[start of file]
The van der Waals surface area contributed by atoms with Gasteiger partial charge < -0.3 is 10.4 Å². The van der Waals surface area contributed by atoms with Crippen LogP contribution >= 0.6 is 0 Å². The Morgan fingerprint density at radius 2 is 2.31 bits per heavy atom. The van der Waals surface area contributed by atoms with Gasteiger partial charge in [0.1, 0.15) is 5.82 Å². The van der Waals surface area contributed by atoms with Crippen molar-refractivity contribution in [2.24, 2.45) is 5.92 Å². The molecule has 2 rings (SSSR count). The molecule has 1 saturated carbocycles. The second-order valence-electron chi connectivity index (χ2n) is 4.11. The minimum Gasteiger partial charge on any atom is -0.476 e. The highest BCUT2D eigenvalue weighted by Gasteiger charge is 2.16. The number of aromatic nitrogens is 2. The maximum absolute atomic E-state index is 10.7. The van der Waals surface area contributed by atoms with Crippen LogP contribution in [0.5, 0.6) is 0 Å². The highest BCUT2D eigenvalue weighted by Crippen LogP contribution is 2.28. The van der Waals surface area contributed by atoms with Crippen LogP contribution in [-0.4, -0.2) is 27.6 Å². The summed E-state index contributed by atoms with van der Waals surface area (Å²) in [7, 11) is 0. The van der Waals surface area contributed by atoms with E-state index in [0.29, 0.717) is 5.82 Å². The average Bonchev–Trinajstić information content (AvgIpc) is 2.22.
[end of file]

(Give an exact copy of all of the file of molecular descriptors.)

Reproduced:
The van der Waals surface area contributed by atoms with Gasteiger partial charge < -0.3 is 10.4 Å². The van der Waals surface area contributed by atoms with Crippen LogP contribution >= 0.6 is 0 Å². The Morgan fingerprint density at radius 2 is 2.31 bits per heavy atom. The van der Waals surface area contributed by atoms with Gasteiger partial charge in [0.1, 0.15) is 5.82 Å². The van der Waals surface area contributed by atoms with Crippen molar-refractivity contribution in [2.24, 2.45) is 5.92 Å². The molecule has 2 rings (SSSR count). The molecule has 1 saturated carbocycles. The second-order valence-electron chi connectivity index (χ2n) is 4.11. The minimum Gasteiger partial charge on any atom is -0.476 e. The highest BCUT2D eigenvalue weighted by Gasteiger charge is 2.16. The number of aromatic nitrogens is 2. The maximum absolute atomic E-state index is 10.7. The van der Waals surface area contributed by atoms with Crippen LogP contribution in [0.5, 0.6) is 0 Å². The highest BCUT2D eigenvalue weighted by Crippen LogP contribution is 2.28. The van der Waals surface area contributed by atoms with Crippen LogP contribution in [-0.4, -0.2) is 27.6 Å². The summed E-state index contributed by atoms with van der Waals surface area (Å²) in [7, 11) is 0. The van der Waals surface area contributed by atoms with E-state index in [0.29, 0.717) is 5.82 Å². The average Bonchev–Trinajstić information content (AvgIpc) is 2.22.